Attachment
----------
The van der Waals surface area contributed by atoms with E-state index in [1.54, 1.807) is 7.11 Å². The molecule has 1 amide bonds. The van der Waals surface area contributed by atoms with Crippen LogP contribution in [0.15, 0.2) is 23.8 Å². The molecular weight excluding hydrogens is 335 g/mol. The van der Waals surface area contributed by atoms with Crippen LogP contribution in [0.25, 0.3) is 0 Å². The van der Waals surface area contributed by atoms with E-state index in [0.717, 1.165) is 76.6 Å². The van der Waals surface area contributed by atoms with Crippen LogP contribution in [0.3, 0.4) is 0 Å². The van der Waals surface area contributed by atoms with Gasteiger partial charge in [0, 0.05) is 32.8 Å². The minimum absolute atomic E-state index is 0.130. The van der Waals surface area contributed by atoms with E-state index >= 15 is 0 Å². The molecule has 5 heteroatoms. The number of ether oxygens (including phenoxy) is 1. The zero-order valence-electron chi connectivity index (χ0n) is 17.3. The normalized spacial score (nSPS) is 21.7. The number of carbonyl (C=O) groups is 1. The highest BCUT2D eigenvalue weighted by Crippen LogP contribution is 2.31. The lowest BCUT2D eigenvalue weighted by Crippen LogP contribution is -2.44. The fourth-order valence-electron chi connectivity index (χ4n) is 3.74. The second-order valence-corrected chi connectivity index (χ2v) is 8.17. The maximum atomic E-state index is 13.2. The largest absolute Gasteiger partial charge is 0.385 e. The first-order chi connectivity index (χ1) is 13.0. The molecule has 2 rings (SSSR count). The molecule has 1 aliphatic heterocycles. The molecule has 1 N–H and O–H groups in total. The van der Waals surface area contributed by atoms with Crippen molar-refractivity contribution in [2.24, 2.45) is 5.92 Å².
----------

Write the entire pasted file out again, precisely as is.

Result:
The van der Waals surface area contributed by atoms with E-state index in [1.54, 1.807) is 7.11 Å². The molecule has 1 amide bonds. The van der Waals surface area contributed by atoms with Crippen LogP contribution in [0.15, 0.2) is 23.8 Å². The molecular weight excluding hydrogens is 335 g/mol. The van der Waals surface area contributed by atoms with Crippen LogP contribution in [0.25, 0.3) is 0 Å². The van der Waals surface area contributed by atoms with E-state index in [0.717, 1.165) is 76.6 Å². The van der Waals surface area contributed by atoms with Crippen LogP contribution in [0.3, 0.4) is 0 Å². The van der Waals surface area contributed by atoms with Gasteiger partial charge in [0, 0.05) is 32.8 Å². The minimum absolute atomic E-state index is 0.130. The van der Waals surface area contributed by atoms with E-state index >= 15 is 0 Å². The molecule has 5 heteroatoms. The number of ether oxygens (including phenoxy) is 1. The zero-order valence-electron chi connectivity index (χ0n) is 17.3. The normalized spacial score (nSPS) is 21.7. The number of carbonyl (C=O) groups is 1. The highest BCUT2D eigenvalue weighted by Crippen LogP contribution is 2.31. The lowest BCUT2D eigenvalue weighted by Crippen LogP contribution is -2.44. The fourth-order valence-electron chi connectivity index (χ4n) is 3.74. The second-order valence-corrected chi connectivity index (χ2v) is 8.17. The maximum atomic E-state index is 13.2. The largest absolute Gasteiger partial charge is 0.385 e. The first-order chi connectivity index (χ1) is 13.0. The molecule has 2 rings (SSSR count). The molecule has 1 aliphatic heterocycles. The molecule has 1 N–H and O–H groups in total. The van der Waals surface area contributed by atoms with Crippen molar-refractivity contribution in [2.24, 2.45) is 5.92 Å².